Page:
RIEGER: From the whole representation of the prophet one sees with what great earnestness that which is recorded (2 Kings 23:25 ff.), was spoken: Josiah turned himself with his whole heart, with his whole soul, with all his might, to the Lord; yet the Lord turned not from the fury of his wrath and said, I will remove Judah also out of my sight. The like may often happen in one (Anion’s) reign that God will never cease until He has destroyed not only the ungodly, but also their offenses [that against which or by which a person meets with a fall—a stumbling-block, scandal. See Exeget., Zep 1:3—C. E.], not only the sinful customs introduced by them, but also the places and houses, which have become to others ways to hell. How accurately does God know what a wicked heart all outbreaks of sin have as their source, since they do not even fear God, do not esteem Him, do not ask after Him. And again, how does He examine not only the hearts and reins, but observe also what kind of dress men wear. What does God often draw forth from that which is concealed as soon as He begins to search with candles. How little consolation do even great possessions give in the day of such wrath.—Chap. 2. Zep 1:1 ff. At first the prophet must certainly have discovered something good among the entire hostile people by which they might still enjoy a mitigation in the day of judgment. But when there was little or nothing to be discovered among them, he nevertheless addresses those in distress, who, under the prevailing unrighteousness, had to suffer more than pleasure from it, and he rouses them, that they may not fall asleep over the necessity of the time, but seek the Lord, who conceals himself at such a time, and that with all the consolation of a good conscience in righteousness, they should nevertheless, though doomed to every kind of sorrow, resign themselves to humility. Although every one in such common calamities is involved in much trouble, yet there are exceptions enough, if one is so concealed, as, e.g., in the destruction of Jerusalem, was the case with the prophet Jeremiah (39:11 f.), Baruch (65:5), Ebedmelech (39:17 f.).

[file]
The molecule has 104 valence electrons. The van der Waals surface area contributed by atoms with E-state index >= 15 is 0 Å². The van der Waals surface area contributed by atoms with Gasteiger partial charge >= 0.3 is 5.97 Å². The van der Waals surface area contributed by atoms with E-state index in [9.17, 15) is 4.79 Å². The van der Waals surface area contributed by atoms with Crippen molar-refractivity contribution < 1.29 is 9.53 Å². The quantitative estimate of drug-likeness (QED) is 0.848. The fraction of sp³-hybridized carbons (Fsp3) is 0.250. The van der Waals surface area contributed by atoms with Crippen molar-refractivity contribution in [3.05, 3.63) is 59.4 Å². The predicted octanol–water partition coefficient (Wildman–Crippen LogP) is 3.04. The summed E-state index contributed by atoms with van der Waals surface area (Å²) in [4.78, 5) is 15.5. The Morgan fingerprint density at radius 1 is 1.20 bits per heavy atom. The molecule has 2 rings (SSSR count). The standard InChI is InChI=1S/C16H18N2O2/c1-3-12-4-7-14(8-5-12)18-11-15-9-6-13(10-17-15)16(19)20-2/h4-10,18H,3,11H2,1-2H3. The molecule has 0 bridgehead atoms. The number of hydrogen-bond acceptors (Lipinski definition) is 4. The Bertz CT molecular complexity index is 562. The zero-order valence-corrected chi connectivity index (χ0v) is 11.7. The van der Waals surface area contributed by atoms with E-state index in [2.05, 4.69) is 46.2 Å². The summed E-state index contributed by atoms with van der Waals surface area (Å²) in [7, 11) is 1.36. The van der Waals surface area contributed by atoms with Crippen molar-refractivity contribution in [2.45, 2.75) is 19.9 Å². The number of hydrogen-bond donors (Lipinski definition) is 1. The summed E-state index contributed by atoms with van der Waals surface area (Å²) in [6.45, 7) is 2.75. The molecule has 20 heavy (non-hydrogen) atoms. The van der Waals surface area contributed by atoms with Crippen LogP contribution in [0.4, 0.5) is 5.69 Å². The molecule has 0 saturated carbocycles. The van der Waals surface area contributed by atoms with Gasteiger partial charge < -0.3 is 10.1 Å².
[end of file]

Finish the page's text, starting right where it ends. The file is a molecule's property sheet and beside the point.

BURCK: On Zep 1:1. God, therefore, permitted the reign of the pious Josiah to precede the final doom of Judah, in order that all excuse might be taken from the Jews. They might have said, Our kings compelled us to this and to that. If so, the answer was now ready: Josiah did not compel you, rather, as far as he could, he sought to turn you; but ye continued obstinate.
THEODORET: Zep 1:4. For as I (Jehovah) made fowls and fishes and cattle for the service of men, so will I destroy the former also with the latter. They are unnecessary where there are none to make use of them.
HIERON.: The dumb brutes also feel the wrath of God. When men and cities are destroyed, then one sees also that beasts, birds, etc., disappear. Of this Illyria, Thrace, and also Judæa bear testimony. I come from the last named country, and there everything except heaven and earth and increasing wilderness has perished.
SCHLIER: Zep 1:4. Not much was gained by Josiah’s reformation. Therefore the Lord himself will undertake a reformation.
THEREMIN: Zep 1:7. God Will first speak in the judgment. He will say, Ye had Moses and the prophets; ye had my words, which are light and life; why would ye not hear them? These reproaches will roll like thunder in the ears of the guilty. Then the thunders will be silent, and the judge will be silent, and a silence more terrible than the thunder will ensue,—the silence of the eternal decision.